One in every eight American women will battle breast cancer during her lifetime.
Breast cancer rates are not on the rise ... except among African-American women.
And few people know that far more women die from heart disease than breast cancer.
Nonetheless, several aspects of breast cancer combine to make it a particular focus of fear and engagement.
One of these fear factors is the wide range of ages affected by the risk for breast cancer.
While two of three cases occur in women aged 55 or older, women under 45 are at significant risk.
Harvard study pinpoints fiber as a key ally
New findings suggest that high-fiber diets may be one the few ways women can reduce their risk.
But the findings from Harvard suggest that it's critical to start a high-fiber habit early, and keep it up lifelong.
The Boston-based researchers analyzed data collected from women participating in the Nurses' Health Study II.
That landmark study massive, lengthy study – which began in 1991 – involved 90,534 women aged between 27 and 44.
The participating women completed questionnaires about their diets and their health status at the start of the study, and every four years thereafter.
In 1998, a subgroup of participants – 44,263 in all – were asked to recall their diets during high school years, and their responses provided the basis for the new analysis.
How much was risk reduced, and how much fiber was needed?
The Harvard team's analysis of the women's self-reported diet and health data produced several conclusions:
- The apparent protective effects of fiber were linked most strongly to diets rich in both fruits and vegetables.
- Women eating high-fiber diets from their teen years on were 12-19 percent less likely to develop breast cancer at any time.
- Feasting on fiber early in life may lower overall risk by 16 percent, and the risk of pre-menopausal breast cancer by 24 percent.
- For each additional 10 grams (1/3 ounce) of fruit and vegetable fiber a young woman eats daily, her lifelong risk for breast cancer drops by 13 percent.
To put their last finding in practical terms, you'd get 10 grams of fiber by eating one apple and one cup of cauliflower.
Visiting Iranian scientist Maryam Farvid, Ph.D. – the study's lead author – said their findings suggest that fiber is one of the very few "potentially modifiable risk factors for pre-menopausal breast cancer."
Why fiber seems to help prevent breast cancer
What's the link between fiber intake and breast cancer risk?
Fiber-rich foods lower estrogen levels, and high estrogen levels are associated with greater risk for developing the deadly disease.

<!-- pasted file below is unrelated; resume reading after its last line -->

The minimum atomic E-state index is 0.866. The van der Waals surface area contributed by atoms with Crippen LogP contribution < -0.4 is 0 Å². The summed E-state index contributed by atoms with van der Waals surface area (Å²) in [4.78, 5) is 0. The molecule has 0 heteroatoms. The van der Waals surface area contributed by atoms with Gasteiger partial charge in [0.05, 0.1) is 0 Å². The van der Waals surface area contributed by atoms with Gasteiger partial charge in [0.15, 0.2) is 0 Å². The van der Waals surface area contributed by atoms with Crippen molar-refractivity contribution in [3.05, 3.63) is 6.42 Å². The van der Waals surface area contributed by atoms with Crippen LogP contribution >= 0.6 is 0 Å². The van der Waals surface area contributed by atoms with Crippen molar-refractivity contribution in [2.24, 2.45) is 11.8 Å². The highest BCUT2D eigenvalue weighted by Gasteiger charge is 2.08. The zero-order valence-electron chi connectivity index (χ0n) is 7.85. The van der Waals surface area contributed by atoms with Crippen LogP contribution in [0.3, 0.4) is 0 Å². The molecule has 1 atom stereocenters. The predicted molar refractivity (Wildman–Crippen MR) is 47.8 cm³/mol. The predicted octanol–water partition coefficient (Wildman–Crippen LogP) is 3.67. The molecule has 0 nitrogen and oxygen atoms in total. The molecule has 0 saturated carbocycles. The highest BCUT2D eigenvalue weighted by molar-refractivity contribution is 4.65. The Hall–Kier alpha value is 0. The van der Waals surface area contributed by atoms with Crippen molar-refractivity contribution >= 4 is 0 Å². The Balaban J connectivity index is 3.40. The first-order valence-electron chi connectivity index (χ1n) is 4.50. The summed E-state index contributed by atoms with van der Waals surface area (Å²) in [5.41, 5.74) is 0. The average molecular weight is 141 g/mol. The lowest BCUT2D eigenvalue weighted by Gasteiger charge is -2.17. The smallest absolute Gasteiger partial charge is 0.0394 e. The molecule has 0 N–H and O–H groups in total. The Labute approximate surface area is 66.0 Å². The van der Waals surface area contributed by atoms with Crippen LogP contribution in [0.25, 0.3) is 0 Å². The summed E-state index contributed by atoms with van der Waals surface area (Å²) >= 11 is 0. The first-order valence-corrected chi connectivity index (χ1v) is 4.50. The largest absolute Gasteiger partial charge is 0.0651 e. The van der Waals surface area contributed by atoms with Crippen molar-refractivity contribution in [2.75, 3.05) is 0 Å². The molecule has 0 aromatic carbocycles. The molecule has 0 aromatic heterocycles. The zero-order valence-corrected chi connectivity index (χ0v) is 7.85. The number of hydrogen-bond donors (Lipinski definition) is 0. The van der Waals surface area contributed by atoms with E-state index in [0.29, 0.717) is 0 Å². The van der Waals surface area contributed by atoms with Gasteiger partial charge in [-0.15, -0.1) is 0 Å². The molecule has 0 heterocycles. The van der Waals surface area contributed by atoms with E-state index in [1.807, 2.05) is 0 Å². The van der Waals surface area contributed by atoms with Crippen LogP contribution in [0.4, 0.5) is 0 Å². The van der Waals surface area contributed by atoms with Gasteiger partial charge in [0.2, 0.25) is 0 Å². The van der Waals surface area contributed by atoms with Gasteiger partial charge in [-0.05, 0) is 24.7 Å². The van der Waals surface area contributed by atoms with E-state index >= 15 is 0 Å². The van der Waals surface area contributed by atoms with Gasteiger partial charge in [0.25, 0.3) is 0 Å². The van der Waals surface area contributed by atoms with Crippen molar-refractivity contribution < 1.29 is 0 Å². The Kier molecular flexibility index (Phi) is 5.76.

Chronically high blood sugar levels have long been linked to increased cancer risk – including breast cancer – and high-fiber diets help stabilize blood sugar levels.
Coincidentally, a study published last month by researchers from the M.D. Anderson Cancer Center found that feeding mice an amount of sugar proportional to the typical American diet raised the animals' risk for breast cancer and its spread (metastasis).
The M.D. Anderson study pinpointed fructose as the type of sugar responsible. And it didn't matter whether the mice were fed cane sugar or corn syrup (both sweeteners are half fructose and half glucose).
Prior studies bolster Harvard findings
The first studies linking higher fiber intakes to lower breast cancer risk surfaced in the 1990s.
A small 1994 study found that dietary fiber seem to exert protective effects against breast cancer among Australian women … though the results focused mostly on post-menopausal women.
Then, a 2012 review covering 16 studies found that fiber's apparent anti-breast-cancer effects apply to all of the common types … including fruit fiber, vegetable fiber, soluble fiber (as in beans), and insoluble fiber (as in whole grains).
But the authors of another evidence review – published the same year by British researchers – concluded that not all types of fiber are equally effective.
The British team arrived at two conclusions:
- Diets that included ample fiber from fruits or from both fruits and veggies reduce the risk of breast cancer.
- Vegetables alone do not exert significant protective effects … a finding that contradicts the results of the recent study from Harvard.
So what's a woman to do, exactly?
First and foremost, it's important to eat plenty of fiber, which is found only in plant foods.
But it pays to mix things up, and not focus on any one type of fiber.
Make sure you get a healthy mix of high-fiber fruits (like apples, bananas and raspberries), veggies (like cauliflower, broccoli and beans) and whole grains.
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